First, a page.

NHL

As NHL deals with COVID-19 issues, is on-ice transmission among players to blame?

The signs that COVID-19 would wreak havoc on the 2021 NHL season were there before the first puck even dropped.

Five days prior to opening night on Jan. 13, the league announced the defending Western Conference champion Dallas Stars would not open the season as scheduled because 17 players had contracted COVID-19 during training camp.

Since then, seven more teams have been sidelined because of COVID-19. The toll so far has been 35 games postponed and at least 124 players landing on the NHL's COVID-19 list. Players are put on the list for several reasons, from testing positive for COVD-19 to high-risk close contact to quarantining following a trade. 

Meanwhile, the NBA — which started three weeks before the NHL — has postponed 29 games on account of the coronavirus. The NFL just completed 100% of its 16-game season and playoffs, albeit with 18 make-up games. MLB, the first North American pro sports league to not play in a bubble last year, postponed more than 40 games before completing its shortened season, though two teams did not play all 60 games scheduled.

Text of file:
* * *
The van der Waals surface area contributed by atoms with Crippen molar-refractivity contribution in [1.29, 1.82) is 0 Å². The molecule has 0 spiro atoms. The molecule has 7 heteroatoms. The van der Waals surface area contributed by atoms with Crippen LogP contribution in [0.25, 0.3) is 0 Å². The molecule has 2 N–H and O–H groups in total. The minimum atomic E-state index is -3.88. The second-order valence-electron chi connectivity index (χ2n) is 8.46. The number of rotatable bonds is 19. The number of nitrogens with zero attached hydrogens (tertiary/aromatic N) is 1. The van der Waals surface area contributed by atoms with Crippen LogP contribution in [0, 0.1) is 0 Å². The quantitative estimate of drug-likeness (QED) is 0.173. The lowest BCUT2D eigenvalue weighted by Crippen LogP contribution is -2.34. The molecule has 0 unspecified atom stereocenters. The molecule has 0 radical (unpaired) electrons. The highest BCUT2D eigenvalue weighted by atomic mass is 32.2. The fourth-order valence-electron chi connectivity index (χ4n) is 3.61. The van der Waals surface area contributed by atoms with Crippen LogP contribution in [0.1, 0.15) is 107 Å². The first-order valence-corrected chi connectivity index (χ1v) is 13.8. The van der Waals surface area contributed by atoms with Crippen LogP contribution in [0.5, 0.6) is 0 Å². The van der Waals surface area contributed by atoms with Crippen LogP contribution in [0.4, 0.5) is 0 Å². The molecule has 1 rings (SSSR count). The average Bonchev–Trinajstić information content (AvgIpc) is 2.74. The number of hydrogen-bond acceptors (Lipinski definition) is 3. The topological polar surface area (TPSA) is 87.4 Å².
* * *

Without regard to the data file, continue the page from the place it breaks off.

WINNERS AND LOSERS IN NHL: COVID-19 causing chaos

The Devils-Sabres series at the end of January seemed to contribute to 24 COVID-19 cases among players. (Photo: Timothy T. Ludwig, USA TODAY Sports)

What may make the NHL unique is the possibility that the coronavirus is being transmitted during play. In other leagues, including major college football, there has been no documented evidence that players or officials are contracting COVID-19 as a result of competing.  

But the NHL is now acknowledging that COVID-19 may be spreading around the league as a result of on-ice contact and because the more contagious strains have infiltrated the league. 

"We continue to evaluate the issue, and have introduced new technological and scientific interventions to assist us," NHL deputy commissioner Bill Daly said in a statement to USA TODAY Sports. "At this point, we don’t feel we have sufficient information to draw a definitive conclusion."